Authors: George Rajna
Reduced entropy in a three-dimensional lattice of super-cooled, laser-trapped atoms could help speed progress toward creating quantum computers.  Under certain conditions, an atom can cause other atoms to emit a flash of light. At TU Wien (Vienna), this quantum effect has now been measured.  A recent discovery by William & Mary and University of Michigan researchers transforms our understanding of one of the most important laws of modern physics.  Now, a team of physicists from The University of Queensland and the NÉEL Institute has shown that, as far as quantum physics is concerned, the chicken and the egg can both come first.  In 1993, physicist Lucien Hardy proposed an experiment showing that there is a small probability (around 6-9%) of observing a particle and its antiparticle interacting with each other without annihilating—something that is impossible in classical physics.  Scientists at the University of Geneva (UNIGE), Switzerland, recently reengineered their data processing, demonstrating that 16 million atoms were entangled in a one-centimetre crystal.  The fact that it is possible to retrieve this lost information reveals new insight into the fundamental nature of quantum measurements, mainly by supporting the idea that quantum measurements contain both quantum and classical components.  Researchers blur the line between classical and quantum physics by connecting chaos and entanglement.  Yale University scientists have reached a milestone in their efforts to extend the durability and dependability of quantum information.  Using lasers to make data storage faster than ever.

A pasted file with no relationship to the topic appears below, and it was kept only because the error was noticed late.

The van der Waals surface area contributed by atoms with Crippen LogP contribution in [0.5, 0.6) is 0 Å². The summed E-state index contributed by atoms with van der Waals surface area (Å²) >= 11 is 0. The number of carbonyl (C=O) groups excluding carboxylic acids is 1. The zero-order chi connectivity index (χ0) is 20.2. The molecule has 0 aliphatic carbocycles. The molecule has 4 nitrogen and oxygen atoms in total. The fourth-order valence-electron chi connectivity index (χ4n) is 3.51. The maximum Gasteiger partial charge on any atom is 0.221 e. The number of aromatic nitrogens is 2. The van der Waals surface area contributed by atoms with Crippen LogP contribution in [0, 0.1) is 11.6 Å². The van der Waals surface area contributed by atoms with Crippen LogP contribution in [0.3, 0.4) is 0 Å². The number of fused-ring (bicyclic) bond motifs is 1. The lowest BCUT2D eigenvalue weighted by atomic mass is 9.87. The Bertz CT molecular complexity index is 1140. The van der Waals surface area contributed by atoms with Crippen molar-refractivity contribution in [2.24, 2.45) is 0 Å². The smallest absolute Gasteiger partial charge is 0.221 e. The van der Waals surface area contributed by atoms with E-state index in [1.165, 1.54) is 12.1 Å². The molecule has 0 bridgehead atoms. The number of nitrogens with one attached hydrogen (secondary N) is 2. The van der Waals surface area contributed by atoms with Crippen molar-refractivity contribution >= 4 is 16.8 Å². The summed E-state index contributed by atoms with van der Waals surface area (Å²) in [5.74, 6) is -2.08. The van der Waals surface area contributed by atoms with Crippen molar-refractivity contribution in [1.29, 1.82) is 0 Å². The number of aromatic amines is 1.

Comments: 35 Pages.
[v1] 2018-09-05 12:45:12
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